California Legislature Passes Bill Targeting Warehouse Productivity Quotas

By Vanessa Serna
Vanessa Serna
Vanessa Serna
Vanessa Serna is a California-based daily news reporter for The Epoch Times.
September 10, 2021 Updated: September 12, 2021

California lawmakers passed a landmark bill on Sept. 9 that requires warehouses to disclose productivity quotas and prohibit targets that violate worker health and safety codes.

The amended AB 701 passed the Assembly with a 52–19 vote and is currently sitting on the governor’s desk for approval.

The bill aims to protect warehouse workers at distribution centers such as Amazon from productivity quotas that need to be completed within a certain timeframe, thus resulting in missed meals and bathroom breaks.

“We’ve heard disturbing stories of back-breaking working conditions in Amazon warehouses that use algorithms to enforce dangerous work speeds,” author of AB 701 Assemblywoman Lorena Gonzalez (D-San Diego), the bill’s author, said in a statement.

“Amazon is pushing workers to risk their bodies for next-day delivery, while they can’t so much as use the restroom without fearing retaliation. AB 701 gives workers the tools and protections necessary to be able to speak up and seek real relief against the health and safety abuses they’ve experienced in these warehouses.”

Advocates of the bill view the legislation as an opportunity to enforce work quotas as warehouse employees report high-speed labor tasks where they are forced to skip breaks.

“Thanks to AB 701, warehouse workers at places like Amazon will no longer be fired for simply using the restroom in the middle of their shift,” Ron Herrera, president of the Los Angeles County Federation of Labor, said in a statement. “Workers can finally make a living instead of making a trip to the emergency room.”

Amazon worker
A worker assembles a box for delivery at the Amazon fulfillment center in Baltimore, Maryland, on April 30, 2019. (Clodagh Kilcoyne/Reuters)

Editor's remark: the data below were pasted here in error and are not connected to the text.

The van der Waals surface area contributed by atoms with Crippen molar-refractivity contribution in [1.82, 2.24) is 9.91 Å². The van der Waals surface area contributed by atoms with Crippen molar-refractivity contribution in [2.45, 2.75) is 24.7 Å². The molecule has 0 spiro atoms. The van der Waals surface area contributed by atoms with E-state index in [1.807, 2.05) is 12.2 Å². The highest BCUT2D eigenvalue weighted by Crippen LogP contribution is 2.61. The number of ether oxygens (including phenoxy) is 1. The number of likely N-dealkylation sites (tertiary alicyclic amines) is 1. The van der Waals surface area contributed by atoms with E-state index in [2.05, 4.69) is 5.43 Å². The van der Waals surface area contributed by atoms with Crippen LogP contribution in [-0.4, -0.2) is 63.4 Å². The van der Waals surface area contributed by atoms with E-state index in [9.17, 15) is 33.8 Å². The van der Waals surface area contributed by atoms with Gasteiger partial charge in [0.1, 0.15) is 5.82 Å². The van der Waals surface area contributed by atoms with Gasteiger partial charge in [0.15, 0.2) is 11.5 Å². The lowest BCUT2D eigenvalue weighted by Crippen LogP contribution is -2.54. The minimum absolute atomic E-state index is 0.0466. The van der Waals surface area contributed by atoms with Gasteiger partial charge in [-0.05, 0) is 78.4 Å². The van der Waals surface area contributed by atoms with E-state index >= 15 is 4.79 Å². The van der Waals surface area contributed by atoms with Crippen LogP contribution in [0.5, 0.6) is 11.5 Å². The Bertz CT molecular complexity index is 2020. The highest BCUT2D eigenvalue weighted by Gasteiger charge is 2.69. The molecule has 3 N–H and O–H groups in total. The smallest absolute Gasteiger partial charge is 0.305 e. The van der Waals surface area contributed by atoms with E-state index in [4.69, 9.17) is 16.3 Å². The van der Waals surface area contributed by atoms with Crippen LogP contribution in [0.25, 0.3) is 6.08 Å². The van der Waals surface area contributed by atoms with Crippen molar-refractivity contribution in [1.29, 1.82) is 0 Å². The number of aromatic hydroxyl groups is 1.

Yesenia Barrera, a former Amazon warehouse employee, shared her experience of keeping up with the company’s high demand that resulted in injuries.

“The job is actually very physically demanding. On top of the work that we do all day, you know it takes a toll on worker’s mental health,” Barrera said at an Aug. 30 press conference. “As workers, we’re constantly lifting, we’re bending, we’re reaching, we’re twisting items up to 60 pounds, and that’s 10 hours a day, five days a week, and that doesn’t even include the mandatory overtime.”

“This is where the injuries start to increase right at the time that Amazon calls peak. … Anytime that you spend not on an item, not moving it around, it can lead to accumulating time off task, which does lead to injury, or it can lead to termination. Times off task can even accumulate, even if you use the restroom, if you’re getting water. If you’re cleaning off your station time, the time gets used against you.”

Barrera expressed the distress workers in the warehouse are in, attempting to move quickly so they don’t lose their jobs.

“I personally got injured at Amazon, trying to keep up with their pace of work,” Barrera said. “In trying to keep up with my workload, the boxes that were incoming were too many, and my scanner got stuck. I was struck in the face.”

Barrera explained to her manager who approached her following the incident to see why she had stopped scanning products. She was taken to an on-site clinic and received a paper towel with cold water.

According to Barrera, she was not asked if she was okay and was expected to head back to the workplace.

“Amazon is keeping these practices, keeping these workers working fast at high speed, but it’s costing them their bodies,” she said. “We’re all here together to ask our representatives to pass the warehouse worker protection act, to be able to ensure that warehouse workers are protected, to be able to ensure that there’s going to be more safer and sustainable jobs.”

Some business groups suggest the bill is intended to boost labor organizing efforts.

Rachel Michelin, head of the California Retailers Association, suggested that while she supports accountability of workplace safety standards, the bill is too broad and lumps the entire warehouse industry together.

“If there is a business that is not living up to the workplace standards, they should be held accountable, we don’t disagree with that,” Michelin told NPR. “But do we need this broad, sweeping legislation … that impacts every aspect of the supply chain in California? I don’t think so.”

Amazon and the California Retailers Association were not immediately available for comment.

Vanessa Serna is a California-based daily news reporter for The Epoch Times.